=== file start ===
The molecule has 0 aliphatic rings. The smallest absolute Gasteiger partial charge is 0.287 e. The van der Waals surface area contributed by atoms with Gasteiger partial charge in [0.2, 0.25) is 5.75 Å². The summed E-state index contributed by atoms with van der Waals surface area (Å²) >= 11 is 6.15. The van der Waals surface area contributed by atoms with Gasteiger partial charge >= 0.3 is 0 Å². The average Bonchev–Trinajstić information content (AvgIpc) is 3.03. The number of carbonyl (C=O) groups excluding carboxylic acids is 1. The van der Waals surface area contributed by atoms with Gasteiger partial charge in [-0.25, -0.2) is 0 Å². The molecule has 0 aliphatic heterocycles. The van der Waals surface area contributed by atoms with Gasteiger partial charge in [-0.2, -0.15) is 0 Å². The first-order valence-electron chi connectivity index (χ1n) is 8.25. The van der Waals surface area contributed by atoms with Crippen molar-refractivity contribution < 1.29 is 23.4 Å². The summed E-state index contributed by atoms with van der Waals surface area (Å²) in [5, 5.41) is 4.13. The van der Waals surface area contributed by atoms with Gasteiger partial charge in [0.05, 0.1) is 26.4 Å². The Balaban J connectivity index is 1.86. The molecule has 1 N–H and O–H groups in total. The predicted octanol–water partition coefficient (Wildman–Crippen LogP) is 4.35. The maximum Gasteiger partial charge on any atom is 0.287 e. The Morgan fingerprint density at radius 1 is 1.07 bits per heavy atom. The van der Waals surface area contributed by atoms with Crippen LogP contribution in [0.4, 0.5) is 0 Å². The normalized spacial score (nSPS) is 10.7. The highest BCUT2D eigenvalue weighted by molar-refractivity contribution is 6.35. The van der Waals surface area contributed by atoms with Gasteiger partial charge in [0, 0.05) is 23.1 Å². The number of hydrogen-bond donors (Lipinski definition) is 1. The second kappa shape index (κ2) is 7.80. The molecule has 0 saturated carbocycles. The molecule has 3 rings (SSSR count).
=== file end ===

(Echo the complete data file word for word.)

The molecule has 0 aliphatic rings. The smallest absolute Gasteiger partial charge is 0.287 e. The van der Waals surface area contributed by atoms with Gasteiger partial charge in [0.2, 0.25) is 5.75 Å². The summed E-state index contributed by atoms with van der Waals surface area (Å²) >= 11 is 6.15. The van der Waals surface area contributed by atoms with Gasteiger partial charge >= 0.3 is 0 Å². The average Bonchev–Trinajstić information content (AvgIpc) is 3.03. The number of carbonyl (C=O) groups excluding carboxylic acids is 1. The van der Waals surface area contributed by atoms with Gasteiger partial charge in [-0.25, -0.2) is 0 Å². The molecule has 0 aliphatic heterocycles. The van der Waals surface area contributed by atoms with Gasteiger partial charge in [-0.2, -0.15) is 0 Å². The first-order valence-electron chi connectivity index (χ1n) is 8.25. The van der Waals surface area contributed by atoms with Crippen molar-refractivity contribution < 1.29 is 23.4 Å². The summed E-state index contributed by atoms with van der Waals surface area (Å²) in [5, 5.41) is 4.13. The van der Waals surface area contributed by atoms with Gasteiger partial charge in [0.05, 0.1) is 26.4 Å². The Balaban J connectivity index is 1.86. The molecule has 1 N–H and O–H groups in total. The predicted octanol–water partition coefficient (Wildman–Crippen LogP) is 4.35. The maximum Gasteiger partial charge on any atom is 0.287 e. The Morgan fingerprint density at radius 1 is 1.07 bits per heavy atom. The van der Waals surface area contributed by atoms with Crippen LogP contribution in [0.4, 0.5) is 0 Å². The normalized spacial score (nSPS) is 10.7. The highest BCUT2D eigenvalue weighted by molar-refractivity contribution is 6.35. The van der Waals surface area contributed by atoms with Gasteiger partial charge in [0, 0.05) is 23.1 Å². The number of hydrogen-bond donors (Lipinski definition) is 1. The second kappa shape index (κ2) is 7.80. The molecule has 0 saturated carbocycles. The molecule has 3 rings (SSSR count).